Here the mundane, ‘cream and caramel shoes’, ‘no thought at all’, and ‘an open instrument case’, juxtaposed with the sensual, ‘dark hands’, ‘breasts’, and ‘lips, tongue, and gentle teeth’ create something perversely human; although once the penny drops and you realise what she has just done the sensual flavours the mundane and ‘an open instrument case’ takes on a brand-new meaning entirely.
That quote is an apt example of free indirect discourse which has become the characteristic of literary modernism ever since Joyce knowingly used it, and understood it as a style, in his 1916 autobiographical work, The Portrait of the Artist as a Young Man. There are also examples of it in the works of Goethe and Jane Austin but it was Joyce who used it in such an obvious and effective way, as a literary tool, that it was subsequently taken up and experimented with by his contemporaries such as Virginia Woolf (To the Lighthouse, 1927), and now it is so widely used that it’s hardly noticeable anymore. Free indirect discourse, or experienced speech, or, as The New Yorker literary critic and academic, James Woods, calls it, close writing, allows the author two very useful authorial tools. Firstly, it gives the writer freedom to flit from character to character to give their different view of the scene, character, action, etc. A vivid modern example of this is Edward St Aubyn’s The Patrick Melrose novels (2012) where St Aubyn describes the (autobiographical) sexual abuse of his 4-year-old protagonist by his father from the boy’s and the man’s point of view. It’s as if the unnamed, god-like, all-knowing, third-person narrator flits from the mind of one character to the mind of the other. Secondly it allows the writer to use the language and tone of the character, the times, and circumstance to colour the narrative prose itself. Joyce’s opening to “A Portrait …” uses baby language – moocow, little tuckoo – not as dialogue for his baby protagonist, Stephen, but in the prose itself making it very clear, and without the necessity of saying it, that the boy is very young. By the end of the first chapter the narrative language is that of an intelligent, sensitive, and inquisitive school-boy which is what Stephen is at that time in the story.
If you read the Moorhouse sentence again – go on! Re-read it! – remembering that Edith is quite drunk, it is in language and tone (defensive) that she might have used if she was asked to explain what happened; the narrator’s prose is using the language of the circumstance, the situation, and the character.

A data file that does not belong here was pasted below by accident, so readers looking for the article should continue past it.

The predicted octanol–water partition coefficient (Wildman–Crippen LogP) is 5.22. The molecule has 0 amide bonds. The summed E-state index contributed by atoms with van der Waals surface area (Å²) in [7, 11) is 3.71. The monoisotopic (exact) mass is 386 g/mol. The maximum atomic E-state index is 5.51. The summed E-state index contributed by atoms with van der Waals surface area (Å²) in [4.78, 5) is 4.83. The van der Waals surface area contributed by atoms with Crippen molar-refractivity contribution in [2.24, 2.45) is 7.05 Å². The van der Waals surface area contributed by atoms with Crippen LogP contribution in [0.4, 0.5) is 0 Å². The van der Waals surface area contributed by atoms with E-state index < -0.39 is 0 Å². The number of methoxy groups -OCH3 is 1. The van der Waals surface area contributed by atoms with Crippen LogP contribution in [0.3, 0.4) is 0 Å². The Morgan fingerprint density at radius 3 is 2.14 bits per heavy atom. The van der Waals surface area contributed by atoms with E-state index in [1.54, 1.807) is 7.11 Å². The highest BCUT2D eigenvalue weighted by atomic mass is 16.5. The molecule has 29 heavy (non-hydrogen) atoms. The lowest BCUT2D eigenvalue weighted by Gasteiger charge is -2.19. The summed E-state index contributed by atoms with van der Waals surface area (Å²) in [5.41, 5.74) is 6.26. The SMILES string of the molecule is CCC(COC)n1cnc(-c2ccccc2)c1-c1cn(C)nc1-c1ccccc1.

Pre-Joyce, this rarely happened: the unnamed, god-like, all-knowing, third-person narrator was usually sage-like, mature, and distanced in time and character from the people and all the elements of the story. Dickens is a solid example of this.
Edith Campbell Berry is a sophisticated and complex creation, which was an entirely intuitive process, says Moorhouse, and her genesis began with his mother. Moorhouse has always been interested in social and personal politics, citing the liberation movements, both social and sexual, of the 60s and early 70s as having a transformative effect on him; and literary works such as James Baldwin’s Giovanni’s Room (1956) he found enlightening and greatly affected his understanding of his own sexuality. Edith is aware of her multiple histories, ambiguities, desires and even chaos in her personal life which is separate and guarded from her professional life which she is immensely proud and protective of. She is an idealist and believes “the League had the task of making the manners of the world.” Her personal life in Geneva is founded on her early meeting, on the train from Paris to Geneva as she travelled to take up her post, of Ambrose Westwood, a British diplomat who too works for the League and, with Edith’s knowledge and support, investigates his own predilections for cross-dressing – she loans him her best evening gown forcing her to wear her second-best on their first tryst to The Molly Club – and homosexuality, while remaining Edith’s lover and confidant. Moorhouse admits there is some of him in the character of Ambrose Westwood. Her exploration of her own desires is stimulated by his, but she is constantly aware of, and ruminates at length, on her perceived reputation at the League (Is she a ‘vamp’?) finding it imperative that both her personal and professional lives are kept separate, and rightly so: a consistent theme in Moorhouse’s work. However, while making little effort to curtail her exploits with Ambrose into the secret and steamier side of Geneva’s social life, she is in constant threat of being exposed. This tension propels the narrative where both fictional and real characters and events are mingled to create a fascinating picture of the personal, the political, and the professional in the early years of the League of Nations.
At every turn, Moorhouse suggests, the answer to the question of how to live lies in learning to live with ambiguity and resisting the impulse to bury the contradictions of being human behind reductive, authoritarian codes.
It’s a fascinating read and once you get to know Edith Campbell Berry you are even pleased with the novel’s length – it’s big – as are the two to follow – because you just want more of her, as do many of the characters in the books.